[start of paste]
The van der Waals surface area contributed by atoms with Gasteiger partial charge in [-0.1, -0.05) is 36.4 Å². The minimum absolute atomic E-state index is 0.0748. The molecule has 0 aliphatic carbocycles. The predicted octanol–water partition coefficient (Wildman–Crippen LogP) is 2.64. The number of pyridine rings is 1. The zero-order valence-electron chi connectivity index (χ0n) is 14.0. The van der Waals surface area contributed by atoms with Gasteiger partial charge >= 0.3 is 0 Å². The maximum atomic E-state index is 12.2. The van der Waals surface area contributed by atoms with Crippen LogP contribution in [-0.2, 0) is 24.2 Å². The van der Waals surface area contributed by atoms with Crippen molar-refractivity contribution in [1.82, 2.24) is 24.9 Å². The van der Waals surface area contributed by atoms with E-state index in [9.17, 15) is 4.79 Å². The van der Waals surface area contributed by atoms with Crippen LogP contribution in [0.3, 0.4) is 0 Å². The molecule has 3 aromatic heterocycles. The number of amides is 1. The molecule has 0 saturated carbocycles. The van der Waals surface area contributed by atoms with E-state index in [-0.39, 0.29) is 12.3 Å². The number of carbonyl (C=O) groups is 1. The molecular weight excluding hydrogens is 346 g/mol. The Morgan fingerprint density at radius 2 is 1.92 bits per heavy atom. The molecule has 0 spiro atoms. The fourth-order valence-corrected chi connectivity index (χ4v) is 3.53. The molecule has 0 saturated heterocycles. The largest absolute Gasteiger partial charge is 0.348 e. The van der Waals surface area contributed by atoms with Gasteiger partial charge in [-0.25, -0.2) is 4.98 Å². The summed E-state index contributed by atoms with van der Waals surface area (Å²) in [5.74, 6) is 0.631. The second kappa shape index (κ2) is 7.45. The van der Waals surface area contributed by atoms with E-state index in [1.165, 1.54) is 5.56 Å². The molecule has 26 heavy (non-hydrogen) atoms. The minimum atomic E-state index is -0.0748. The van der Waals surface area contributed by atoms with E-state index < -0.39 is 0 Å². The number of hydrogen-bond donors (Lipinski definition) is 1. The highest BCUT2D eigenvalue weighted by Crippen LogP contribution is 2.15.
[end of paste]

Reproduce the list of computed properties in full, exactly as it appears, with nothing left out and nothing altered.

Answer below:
The van der Waals surface area contributed by atoms with Gasteiger partial charge in [-0.1, -0.05) is 36.4 Å². The minimum absolute atomic E-state index is 0.0748. The molecule has 0 aliphatic carbocycles. The predicted octanol–water partition coefficient (Wildman–Crippen LogP) is 2.64. The number of pyridine rings is 1. The zero-order valence-electron chi connectivity index (χ0n) is 14.0. The van der Waals surface area contributed by atoms with Gasteiger partial charge >= 0.3 is 0 Å². The maximum atomic E-state index is 12.2. The van der Waals surface area contributed by atoms with Crippen LogP contribution in [-0.2, 0) is 24.2 Å². The van der Waals surface area contributed by atoms with Crippen molar-refractivity contribution in [1.82, 2.24) is 24.9 Å². The van der Waals surface area contributed by atoms with E-state index in [9.17, 15) is 4.79 Å². The van der Waals surface area contributed by atoms with Crippen LogP contribution in [0.3, 0.4) is 0 Å². The molecule has 3 aromatic heterocycles. The number of amides is 1. The molecule has 0 saturated carbocycles. The van der Waals surface area contributed by atoms with E-state index in [-0.39, 0.29) is 12.3 Å². The number of carbonyl (C=O) groups is 1. The molecular weight excluding hydrogens is 346 g/mol. The Morgan fingerprint density at radius 2 is 1.92 bits per heavy atom. The molecule has 0 spiro atoms. The fourth-order valence-corrected chi connectivity index (χ4v) is 3.53. The molecule has 0 saturated heterocycles. The largest absolute Gasteiger partial charge is 0.348 e. The van der Waals surface area contributed by atoms with Gasteiger partial charge in [-0.25, -0.2) is 4.98 Å². The summed E-state index contributed by atoms with van der Waals surface area (Å²) in [5.74, 6) is 0.631. The second kappa shape index (κ2) is 7.45. The van der Waals surface area contributed by atoms with E-state index in [1.165, 1.54) is 5.56 Å². The molecule has 26 heavy (non-hydrogen) atoms. The minimum atomic E-state index is -0.0748. The van der Waals surface area contributed by atoms with E-state index < -0.39 is 0 Å². The number of hydrogen-bond donors (Lipinski definition) is 1. The highest BCUT2D eigenvalue weighted by Crippen LogP contribution is 2.15.